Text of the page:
On 24 June the Pentagon confirmed that the Defense Advanced Research Projects Agency (DARPA) is awarding Northrop Grumman an additional U$17.8 million to the $93.1 million contract awarded to the company in January for development of the TERN unmanned aerial system (UAS): specifically, the additional award refers to the construction of a second TERN air vehicle. The original award was made for ‘Phase 3’ of the TERN programme, Phases 1 and 2 having focused on preliminary design and risk reduction.
TERN is a joint programme between DARPA and the US Office of Naval Research (ONR), with support from the Marine Corps Warfighting Laboratory (MCWL), to develop a UAS capable of taking off and landing from confined spaces in rough seas and providing efficient operations at long distances over extended periods. Although current capability development is focused on intelligence and surveillance functionality, it is believed that DoD seeks to weaponize TERN in the long term, with a payload thought to be in the 600lbs range.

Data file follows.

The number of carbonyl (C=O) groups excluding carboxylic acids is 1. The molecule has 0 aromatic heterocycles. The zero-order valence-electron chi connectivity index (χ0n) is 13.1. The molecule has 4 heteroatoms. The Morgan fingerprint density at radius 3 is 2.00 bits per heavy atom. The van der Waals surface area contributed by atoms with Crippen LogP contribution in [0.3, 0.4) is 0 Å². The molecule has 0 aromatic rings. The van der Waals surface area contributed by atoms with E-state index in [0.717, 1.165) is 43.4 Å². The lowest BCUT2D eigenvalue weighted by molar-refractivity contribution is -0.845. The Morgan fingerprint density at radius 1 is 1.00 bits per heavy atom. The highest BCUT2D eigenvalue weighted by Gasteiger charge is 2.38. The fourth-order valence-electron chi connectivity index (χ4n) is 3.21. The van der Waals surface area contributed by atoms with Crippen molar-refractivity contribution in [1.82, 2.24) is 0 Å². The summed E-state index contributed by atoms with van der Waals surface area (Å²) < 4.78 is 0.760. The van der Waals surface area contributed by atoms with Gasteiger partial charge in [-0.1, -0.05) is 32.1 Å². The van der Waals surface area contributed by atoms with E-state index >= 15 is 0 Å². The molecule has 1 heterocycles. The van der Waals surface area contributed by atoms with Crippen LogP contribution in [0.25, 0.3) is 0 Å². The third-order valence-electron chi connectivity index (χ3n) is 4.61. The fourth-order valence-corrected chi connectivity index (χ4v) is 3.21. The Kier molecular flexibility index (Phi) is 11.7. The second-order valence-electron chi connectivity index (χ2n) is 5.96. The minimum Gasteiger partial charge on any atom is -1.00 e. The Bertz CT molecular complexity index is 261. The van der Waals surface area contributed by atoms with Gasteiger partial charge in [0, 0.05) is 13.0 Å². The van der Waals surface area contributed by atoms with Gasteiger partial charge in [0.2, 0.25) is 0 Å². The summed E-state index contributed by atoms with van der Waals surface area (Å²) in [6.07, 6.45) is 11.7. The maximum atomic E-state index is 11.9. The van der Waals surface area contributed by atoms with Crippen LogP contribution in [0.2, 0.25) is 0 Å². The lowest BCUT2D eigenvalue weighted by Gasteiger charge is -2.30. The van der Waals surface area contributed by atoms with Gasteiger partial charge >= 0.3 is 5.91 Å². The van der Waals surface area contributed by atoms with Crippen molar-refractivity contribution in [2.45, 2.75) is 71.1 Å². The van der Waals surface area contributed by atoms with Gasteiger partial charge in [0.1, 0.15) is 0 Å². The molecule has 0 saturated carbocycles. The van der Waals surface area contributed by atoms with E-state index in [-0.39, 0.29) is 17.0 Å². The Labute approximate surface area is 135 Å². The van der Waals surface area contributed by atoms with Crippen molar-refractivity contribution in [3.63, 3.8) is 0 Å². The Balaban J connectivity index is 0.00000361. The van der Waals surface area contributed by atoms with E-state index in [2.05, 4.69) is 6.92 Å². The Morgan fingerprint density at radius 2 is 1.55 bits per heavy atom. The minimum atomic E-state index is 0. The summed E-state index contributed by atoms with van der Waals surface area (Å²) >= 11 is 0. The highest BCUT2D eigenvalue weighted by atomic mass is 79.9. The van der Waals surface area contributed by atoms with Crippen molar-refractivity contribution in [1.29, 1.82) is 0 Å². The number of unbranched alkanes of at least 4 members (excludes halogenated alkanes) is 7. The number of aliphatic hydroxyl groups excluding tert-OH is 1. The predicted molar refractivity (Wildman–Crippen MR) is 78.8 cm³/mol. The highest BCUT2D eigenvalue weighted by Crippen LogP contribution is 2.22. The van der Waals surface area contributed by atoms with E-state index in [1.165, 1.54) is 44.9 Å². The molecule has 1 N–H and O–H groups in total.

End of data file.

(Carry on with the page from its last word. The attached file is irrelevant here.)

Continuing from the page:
The UAS bears a passing resemblance to the Convair XFY-1 POGO experimental vertical take-off and landing (VTOL) fighter developed as a USN aircraft in the 1950s, which never proceeded beyond the prototype stage. Northrop Grumman’s vision for TERN is a 40ft wingspan tailsitting flying-wing design, featuring twin counter-rotating nose-mounted 10ft propellers.
The fact that DARPA has made an additional award for a second air vehicle would seem to indicate that one has already been manufactured – or is at least close to being tested. In less than six months, that would indicate a high degree of confidence in the technology demonstrator programme, which seeks to prove the concept for a medium altitude, long endurance (MALE) UAS that could significantly enhance the reach, effect and connectivity of USN vessels.
Picture shows an artist’s impression of the Northrop Grumman TERN UAS, courtesy DARPA.